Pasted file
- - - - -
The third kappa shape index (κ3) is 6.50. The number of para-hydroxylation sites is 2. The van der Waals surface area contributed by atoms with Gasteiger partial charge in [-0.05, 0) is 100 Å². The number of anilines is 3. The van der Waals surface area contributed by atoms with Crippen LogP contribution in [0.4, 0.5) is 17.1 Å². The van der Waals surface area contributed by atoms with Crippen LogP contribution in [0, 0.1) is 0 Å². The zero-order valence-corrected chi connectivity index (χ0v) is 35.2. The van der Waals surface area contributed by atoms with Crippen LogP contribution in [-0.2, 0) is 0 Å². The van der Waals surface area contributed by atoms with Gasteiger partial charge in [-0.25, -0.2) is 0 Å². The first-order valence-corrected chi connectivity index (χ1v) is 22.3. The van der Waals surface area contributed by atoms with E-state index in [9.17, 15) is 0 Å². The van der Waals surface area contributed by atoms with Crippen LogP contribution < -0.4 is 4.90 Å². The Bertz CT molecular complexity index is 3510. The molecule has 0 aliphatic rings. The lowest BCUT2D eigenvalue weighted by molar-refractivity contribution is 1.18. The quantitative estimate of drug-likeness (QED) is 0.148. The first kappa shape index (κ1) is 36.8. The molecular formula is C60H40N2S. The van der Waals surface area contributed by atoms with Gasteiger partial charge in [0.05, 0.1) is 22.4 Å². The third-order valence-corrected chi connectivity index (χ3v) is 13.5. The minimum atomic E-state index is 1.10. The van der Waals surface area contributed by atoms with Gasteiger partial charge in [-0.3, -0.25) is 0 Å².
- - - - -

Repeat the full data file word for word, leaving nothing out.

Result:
The third kappa shape index (κ3) is 6.50. The number of para-hydroxylation sites is 2. The van der Waals surface area contributed by atoms with Gasteiger partial charge in [-0.05, 0) is 100 Å². The number of anilines is 3. The van der Waals surface area contributed by atoms with Crippen LogP contribution in [0.4, 0.5) is 17.1 Å². The van der Waals surface area contributed by atoms with Crippen LogP contribution in [0, 0.1) is 0 Å². The zero-order valence-corrected chi connectivity index (χ0v) is 35.2. The van der Waals surface area contributed by atoms with Crippen LogP contribution in [-0.2, 0) is 0 Å². The van der Waals surface area contributed by atoms with Gasteiger partial charge in [-0.25, -0.2) is 0 Å². The first-order valence-corrected chi connectivity index (χ1v) is 22.3. The van der Waals surface area contributed by atoms with E-state index in [9.17, 15) is 0 Å². The van der Waals surface area contributed by atoms with Crippen LogP contribution < -0.4 is 4.90 Å². The Bertz CT molecular complexity index is 3510. The molecule has 0 aliphatic rings. The lowest BCUT2D eigenvalue weighted by molar-refractivity contribution is 1.18. The quantitative estimate of drug-likeness (QED) is 0.148. The first kappa shape index (κ1) is 36.8. The molecular formula is C60H40N2S. The van der Waals surface area contributed by atoms with Gasteiger partial charge in [0.05, 0.1) is 22.4 Å². The third-order valence-corrected chi connectivity index (χ3v) is 13.5. The minimum atomic E-state index is 1.10. The van der Waals surface area contributed by atoms with Gasteiger partial charge in [-0.3, -0.25) is 0 Å².